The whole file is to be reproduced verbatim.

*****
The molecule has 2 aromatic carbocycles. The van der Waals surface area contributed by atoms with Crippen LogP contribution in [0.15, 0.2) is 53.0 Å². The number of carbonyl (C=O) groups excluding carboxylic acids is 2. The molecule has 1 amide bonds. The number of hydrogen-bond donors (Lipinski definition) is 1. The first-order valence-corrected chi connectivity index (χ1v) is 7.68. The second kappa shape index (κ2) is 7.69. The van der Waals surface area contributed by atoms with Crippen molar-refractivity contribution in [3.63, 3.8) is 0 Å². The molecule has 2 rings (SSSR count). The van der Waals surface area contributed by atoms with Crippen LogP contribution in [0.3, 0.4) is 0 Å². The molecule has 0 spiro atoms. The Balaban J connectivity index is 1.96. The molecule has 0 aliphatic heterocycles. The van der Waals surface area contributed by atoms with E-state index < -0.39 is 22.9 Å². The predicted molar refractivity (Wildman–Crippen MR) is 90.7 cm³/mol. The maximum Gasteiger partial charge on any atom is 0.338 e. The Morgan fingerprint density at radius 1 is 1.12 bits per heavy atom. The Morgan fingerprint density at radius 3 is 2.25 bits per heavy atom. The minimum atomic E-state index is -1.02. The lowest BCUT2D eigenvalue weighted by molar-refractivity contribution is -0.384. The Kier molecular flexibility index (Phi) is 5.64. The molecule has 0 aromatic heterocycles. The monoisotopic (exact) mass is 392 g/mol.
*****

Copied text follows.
The molecule has 2 aromatic carbocycles. The van der Waals surface area contributed by atoms with Crippen LogP contribution in [0.15, 0.2) is 53.0 Å². The number of carbonyl (C=O) groups excluding carboxylic acids is 2. The molecule has 1 amide bonds. The number of hydrogen-bond donors (Lipinski definition) is 1. The first-order valence-corrected chi connectivity index (χ1v) is 7.68. The second kappa shape index (κ2) is 7.69. The van der Waals surface area contributed by atoms with Crippen molar-refractivity contribution in [3.63, 3.8) is 0 Å². The molecule has 2 rings (SSSR count). The van der Waals surface area contributed by atoms with Crippen LogP contribution in [0.3, 0.4) is 0 Å². The molecule has 0 spiro atoms. The Balaban J connectivity index is 1.96. The molecule has 0 aliphatic heterocycles. The van der Waals surface area contributed by atoms with E-state index < -0.39 is 22.9 Å². The predicted molar refractivity (Wildman–Crippen MR) is 90.7 cm³/mol. The maximum Gasteiger partial charge on any atom is 0.338 e. The Morgan fingerprint density at radius 1 is 1.12 bits per heavy atom. The Morgan fingerprint density at radius 3 is 2.25 bits per heavy atom. The minimum atomic E-state index is -1.02. The lowest BCUT2D eigenvalue weighted by molar-refractivity contribution is -0.384. The Kier molecular flexibility index (Phi) is 5.64. The molecule has 0 aromatic heterocycles. The monoisotopic (exact) mass is 392 g/mol.